Plan for 888 phone tracking number ‘putting a plaster’ on male violence problem, campaigners say

Home secretary urged to ‘tackle the issue in hand’

Liam James
Saturday 09 October 2021 16:52
Priti Patel announces inquiry into Sarah Everard murder
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The home secretary has backed plans for a new emergency phone number for women but critics have said it amounts to “putting a plaster” on the issue of male violence.

The 888 service would allow women feeling unsafe to have their journeys tracked and an alert triggered if they do not reach their destination in time.

Priti Patel called it “exactly the kind of innovative scheme which would be good to get going as soon as we can” and said she was liaising with BT, who proposed the service.

Campaigners and MPs have asked whether the government should take stronger measures against male violence rather than asking women to be tracked.

Angela Rayner, deputy Labour leader, said on Twitter: “Here's a radical idea for you Priti - instead of tracking women's movements as we go about our lives, how about the government actually tackles male violence instead?

“Only 1% of reported rapes result in a charge. That's the problem, not us walking home.”

Samantha Billingham, from the Survivors of Domestic Abuse support group, tweeted: “Women could use the app to summon Police if they felt threatened. After the murder of Sarah Everard?

“Stop putting a plaster over things @pritipatel that need a bandage wrapped around to work and keep in place. Tackle the issue in hand!”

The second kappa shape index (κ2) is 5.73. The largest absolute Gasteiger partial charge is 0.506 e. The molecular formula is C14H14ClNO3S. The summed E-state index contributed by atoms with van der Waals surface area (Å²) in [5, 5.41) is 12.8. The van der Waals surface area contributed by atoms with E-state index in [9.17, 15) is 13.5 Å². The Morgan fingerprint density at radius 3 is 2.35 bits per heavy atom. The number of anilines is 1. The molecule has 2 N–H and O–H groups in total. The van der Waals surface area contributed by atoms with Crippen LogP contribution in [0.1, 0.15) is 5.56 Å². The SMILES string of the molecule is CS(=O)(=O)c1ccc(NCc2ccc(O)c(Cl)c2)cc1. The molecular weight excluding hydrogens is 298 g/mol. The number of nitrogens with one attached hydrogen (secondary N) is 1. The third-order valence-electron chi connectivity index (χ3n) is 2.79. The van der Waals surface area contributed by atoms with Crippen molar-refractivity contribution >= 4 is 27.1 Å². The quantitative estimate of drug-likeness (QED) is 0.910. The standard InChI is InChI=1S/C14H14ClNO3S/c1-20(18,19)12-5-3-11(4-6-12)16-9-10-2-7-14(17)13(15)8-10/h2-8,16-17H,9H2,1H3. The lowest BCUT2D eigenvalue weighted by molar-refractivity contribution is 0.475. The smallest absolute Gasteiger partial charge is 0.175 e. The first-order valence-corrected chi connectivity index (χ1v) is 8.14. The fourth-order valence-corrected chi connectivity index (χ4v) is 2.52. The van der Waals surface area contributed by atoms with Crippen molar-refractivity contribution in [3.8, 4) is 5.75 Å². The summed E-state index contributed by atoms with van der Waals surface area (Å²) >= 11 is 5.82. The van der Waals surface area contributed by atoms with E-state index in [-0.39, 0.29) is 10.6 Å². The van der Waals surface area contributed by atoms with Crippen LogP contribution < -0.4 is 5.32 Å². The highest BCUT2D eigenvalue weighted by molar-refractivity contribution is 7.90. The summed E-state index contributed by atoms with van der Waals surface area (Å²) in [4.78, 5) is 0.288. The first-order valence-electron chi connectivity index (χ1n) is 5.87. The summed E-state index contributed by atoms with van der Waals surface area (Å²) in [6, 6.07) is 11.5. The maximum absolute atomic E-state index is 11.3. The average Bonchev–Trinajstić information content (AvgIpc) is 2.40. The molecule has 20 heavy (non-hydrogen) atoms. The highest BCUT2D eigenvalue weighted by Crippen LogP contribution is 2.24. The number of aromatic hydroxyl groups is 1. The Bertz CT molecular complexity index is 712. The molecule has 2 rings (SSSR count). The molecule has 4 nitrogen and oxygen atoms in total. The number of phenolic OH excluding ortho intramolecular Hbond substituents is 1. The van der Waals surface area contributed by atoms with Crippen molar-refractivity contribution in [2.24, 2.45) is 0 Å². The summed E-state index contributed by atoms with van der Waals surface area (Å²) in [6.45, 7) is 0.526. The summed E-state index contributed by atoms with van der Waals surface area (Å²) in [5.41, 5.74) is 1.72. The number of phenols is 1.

Nazir Afzal, former chief crown prosecutor for northwest England, tweeted: “Any strategy that requires the potential women victims to be tagged rather than the violent male perpetrator will fail.

“The cause of violence against women is a violent man, not a lone woman.”

Phill Matthews, Police Federation spokesman, said “anything that improves people's safety we would not be opposed to per se” but also noted there could be issues if the system “generated a load more work for police”.

BT, which runs the 999 emergency number, proposed the new phone service in response to the murders of Sarah Everard and Sabina Nessa, both killed walking alone at night.

Philip Jansen, the chief executive, said: “Male violence is causing so many people, especially women, to live in fear.”

Writing in the Daily Mail, he said: “I am not a politician, I can't change society, but if I can use innovative technology to improve personal safety, then I am determined to do so.”

Additional reporting by PA

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